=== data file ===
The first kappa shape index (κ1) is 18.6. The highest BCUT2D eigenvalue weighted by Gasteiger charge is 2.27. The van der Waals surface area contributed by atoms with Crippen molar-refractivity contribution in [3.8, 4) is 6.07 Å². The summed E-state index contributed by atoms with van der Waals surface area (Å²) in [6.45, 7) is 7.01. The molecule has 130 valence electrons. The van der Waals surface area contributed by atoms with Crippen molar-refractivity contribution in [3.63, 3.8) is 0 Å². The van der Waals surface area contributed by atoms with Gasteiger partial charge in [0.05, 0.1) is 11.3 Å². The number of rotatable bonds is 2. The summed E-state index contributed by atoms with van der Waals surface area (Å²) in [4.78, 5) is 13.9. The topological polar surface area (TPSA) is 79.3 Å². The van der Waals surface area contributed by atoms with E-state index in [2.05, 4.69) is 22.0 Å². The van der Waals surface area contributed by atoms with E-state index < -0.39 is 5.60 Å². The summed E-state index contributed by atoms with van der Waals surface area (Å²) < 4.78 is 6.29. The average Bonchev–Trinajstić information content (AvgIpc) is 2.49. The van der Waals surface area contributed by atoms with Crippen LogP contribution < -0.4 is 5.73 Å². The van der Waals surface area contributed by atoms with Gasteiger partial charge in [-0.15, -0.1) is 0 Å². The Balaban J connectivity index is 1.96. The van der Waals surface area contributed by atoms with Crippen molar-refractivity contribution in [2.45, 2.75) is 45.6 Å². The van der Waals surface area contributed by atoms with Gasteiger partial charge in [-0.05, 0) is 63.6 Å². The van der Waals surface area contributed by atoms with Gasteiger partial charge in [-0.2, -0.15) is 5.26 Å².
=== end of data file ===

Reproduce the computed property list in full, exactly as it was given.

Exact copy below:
The first kappa shape index (κ1) is 18.6. The highest BCUT2D eigenvalue weighted by Gasteiger charge is 2.27. The van der Waals surface area contributed by atoms with Crippen molar-refractivity contribution in [3.8, 4) is 6.07 Å². The summed E-state index contributed by atoms with van der Waals surface area (Å²) in [6.45, 7) is 7.01. The molecule has 130 valence electrons. The van der Waals surface area contributed by atoms with Crippen molar-refractivity contribution in [3.63, 3.8) is 0 Å². The van der Waals surface area contributed by atoms with Gasteiger partial charge in [0.05, 0.1) is 11.3 Å². The number of rotatable bonds is 2. The summed E-state index contributed by atoms with van der Waals surface area (Å²) in [4.78, 5) is 13.9. The topological polar surface area (TPSA) is 79.3 Å². The van der Waals surface area contributed by atoms with E-state index in [2.05, 4.69) is 22.0 Å². The van der Waals surface area contributed by atoms with E-state index < -0.39 is 5.60 Å². The summed E-state index contributed by atoms with van der Waals surface area (Å²) < 4.78 is 6.29. The average Bonchev–Trinajstić information content (AvgIpc) is 2.49. The van der Waals surface area contributed by atoms with Crippen LogP contribution < -0.4 is 5.73 Å². The van der Waals surface area contributed by atoms with Gasteiger partial charge in [-0.15, -0.1) is 0 Å². The Balaban J connectivity index is 1.96. The van der Waals surface area contributed by atoms with Crippen molar-refractivity contribution in [2.45, 2.75) is 45.6 Å². The van der Waals surface area contributed by atoms with Gasteiger partial charge in [-0.05, 0) is 63.6 Å². The van der Waals surface area contributed by atoms with Gasteiger partial charge in [-0.2, -0.15) is 5.26 Å².